I started my 3rd day in Stuttgart on May 13, but just slept in and ran a couple of errands before heading to Strasbourg.  With the Schnegen area, border crossings for me have been non-events every time I’ve been to Europe and, in this case, there was nothing that I noticed to indicate I’d passed from Germany into France. {TIP: Do not assume this will always be the case.  With the refugee crisis in Europe, there are countries that have stricter border crossings even though they technically offer passport-free travel to each other’s citizens}.  My train was a French train this time and I realized that the two-level trains that run between countries actually do have power outlets (again, one per two seats though).  

When I arrived in Strasbourg, I headed for my room first to drop off my luggage, rinse off and to change – hauling luggage around is sweaty business on warm days!  I also had a lovely maxi dress I’d brought, but not worn because I wasn’t certain when I’d have a day without a ton of walking nor had it really been warm enough for a summer dress.


I made my first stop at the tourism office for a 3 day pass that covered many of the things I wanted to see (virtually all) and the transit system; however, the woman told me that the rivers were too high to run the boats and the pass wasn’t worth it without that . . . I must say, I appreciate it that she didn’t just sell me one anyway!  She’d suggested a transit pass might not be necessary as everything is in walking distance for the most part (it is, assuming you don’t mind 30 minute walks after walking all day long).  Considering I knew I’d be walking all day for site-seeing, I took the tram since you can buy a 24 hour pass for 4.30 Euro here (under $5)!  The tram stop nearest to Petite Europe stops right in front of a Protestant church, which I noticed was constructed in the front with rather unique large red stone blocks (I later saw these EVERYWHERE in Strasbourg, but it’s the only city I’ve seen them in).  The rest was two different types of brick though!

On my way to La Petite France, I made sure to find the covered bridge as I thought I’d read that it was really lovely.  Um . . . well, I suppose it’s interesting to see, but I’m not sure it was worth a special trip to see.  People were on top of it, so perhaps it is the views from the top that are spectacular?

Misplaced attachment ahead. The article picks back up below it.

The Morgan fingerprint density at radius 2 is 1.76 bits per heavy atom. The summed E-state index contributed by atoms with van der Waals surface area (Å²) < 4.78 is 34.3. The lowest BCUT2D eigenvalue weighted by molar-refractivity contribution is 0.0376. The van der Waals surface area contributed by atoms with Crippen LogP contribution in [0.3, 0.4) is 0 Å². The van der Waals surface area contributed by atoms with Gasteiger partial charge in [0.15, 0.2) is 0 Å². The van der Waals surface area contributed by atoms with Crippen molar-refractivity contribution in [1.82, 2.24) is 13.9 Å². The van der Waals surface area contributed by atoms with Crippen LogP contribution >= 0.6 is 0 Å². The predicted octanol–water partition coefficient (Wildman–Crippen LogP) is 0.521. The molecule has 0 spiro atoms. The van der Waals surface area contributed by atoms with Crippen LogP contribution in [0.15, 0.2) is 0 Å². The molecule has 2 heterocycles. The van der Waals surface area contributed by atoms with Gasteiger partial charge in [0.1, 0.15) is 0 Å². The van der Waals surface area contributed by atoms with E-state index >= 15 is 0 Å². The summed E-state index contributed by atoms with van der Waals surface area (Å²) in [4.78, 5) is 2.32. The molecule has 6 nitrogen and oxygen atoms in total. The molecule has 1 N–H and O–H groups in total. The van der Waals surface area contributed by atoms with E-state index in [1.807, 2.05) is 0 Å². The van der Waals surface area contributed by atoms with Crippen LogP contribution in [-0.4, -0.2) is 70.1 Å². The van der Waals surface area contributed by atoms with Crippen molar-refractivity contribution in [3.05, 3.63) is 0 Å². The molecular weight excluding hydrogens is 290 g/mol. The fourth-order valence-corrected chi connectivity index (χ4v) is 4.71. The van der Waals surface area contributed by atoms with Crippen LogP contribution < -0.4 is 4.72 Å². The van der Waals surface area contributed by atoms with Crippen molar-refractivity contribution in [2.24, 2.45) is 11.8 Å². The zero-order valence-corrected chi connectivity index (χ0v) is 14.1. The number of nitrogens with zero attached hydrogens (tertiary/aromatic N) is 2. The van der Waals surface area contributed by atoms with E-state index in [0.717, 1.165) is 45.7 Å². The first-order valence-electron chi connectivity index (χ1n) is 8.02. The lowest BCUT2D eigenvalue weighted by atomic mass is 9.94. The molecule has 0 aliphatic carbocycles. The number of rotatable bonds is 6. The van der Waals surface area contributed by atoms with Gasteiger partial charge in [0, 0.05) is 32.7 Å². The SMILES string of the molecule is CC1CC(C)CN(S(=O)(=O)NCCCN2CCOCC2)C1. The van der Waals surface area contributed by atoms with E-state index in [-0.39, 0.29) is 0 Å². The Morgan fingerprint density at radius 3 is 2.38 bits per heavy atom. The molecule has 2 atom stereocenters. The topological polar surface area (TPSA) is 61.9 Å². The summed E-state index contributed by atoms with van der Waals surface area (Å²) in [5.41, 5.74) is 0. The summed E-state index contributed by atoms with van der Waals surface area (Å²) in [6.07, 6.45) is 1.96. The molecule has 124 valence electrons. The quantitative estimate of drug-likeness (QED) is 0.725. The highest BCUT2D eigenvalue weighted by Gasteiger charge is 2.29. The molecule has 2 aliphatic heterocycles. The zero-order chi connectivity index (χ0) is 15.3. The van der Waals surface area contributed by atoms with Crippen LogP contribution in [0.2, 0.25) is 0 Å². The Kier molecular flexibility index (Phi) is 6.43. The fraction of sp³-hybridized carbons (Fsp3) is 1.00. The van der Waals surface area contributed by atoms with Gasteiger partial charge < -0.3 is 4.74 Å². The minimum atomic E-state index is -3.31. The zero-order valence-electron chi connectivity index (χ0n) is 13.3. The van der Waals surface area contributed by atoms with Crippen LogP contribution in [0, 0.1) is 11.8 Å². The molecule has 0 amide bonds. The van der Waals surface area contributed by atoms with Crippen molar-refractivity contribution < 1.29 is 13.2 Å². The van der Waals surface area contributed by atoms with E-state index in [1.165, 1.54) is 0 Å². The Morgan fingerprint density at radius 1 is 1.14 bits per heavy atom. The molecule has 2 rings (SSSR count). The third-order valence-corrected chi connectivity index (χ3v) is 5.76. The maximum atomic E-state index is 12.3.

I kept walking toward a small bridge and saw the first part of the Petite France I was expecting from the photos!  I later learned the cross hatching on the walls was necessary because the walls were cob and needed the support.  This was such a lovely place!

I walked to the next bridge and there was more!  Here, you can also see the towering old cathedral as well.  This is another place where you feel like you walked into a fairy-tale or a period movie!  It’s no wonder the island is a UNESCO World Heritage site.

This area was really one photo op after another!  Every time you think you’ve seen the prettiest or most decorative of the Alsacien homes, you find yet another one around the corner!

I decided to stop off for a coffee (espresso) at a cafe just to relax and enjoy the day for a bit.  Plus, an afternoon espresso is just a French thing!

I admit I’ve fallen in love with some of the fashion here.  I found a dress that crosses at the bust, but it is sewn at an angle so it doesn’t slide down during the day and it fits like it was made for me!  Having lost 20 lbs in the past year before France, I’ve needed new clothes, especially for work!  This brings me to my quest for shoes though – last spring/summer’s shoes aren’t up to another year, so I needed a nice dress shoe.  I found a lovely and comfortable pair in Strasbourg finally!

I’d wandered around long enough (so much for it being a low walking day) that I unexpectedly found myself near the old cathedral!

Since I had the time, I thought I’d head in.  It certainly wasn’t like every other Cathedral – right away you notice the stunning inside of the rose window. 

You also can’t help but see the brightly painted organ or the abundance of stained glass.

I had forgotten that I originally wanted to see this place because of the old astronomical clock until I ran into it in the very back.  I thought I’d read there was a small fee to see it and it would have been worth it as I’ve never seen anything quite like it!  It had paintings and scenes of life from the time, plus moon cycles, a globe – certainly worth seeing!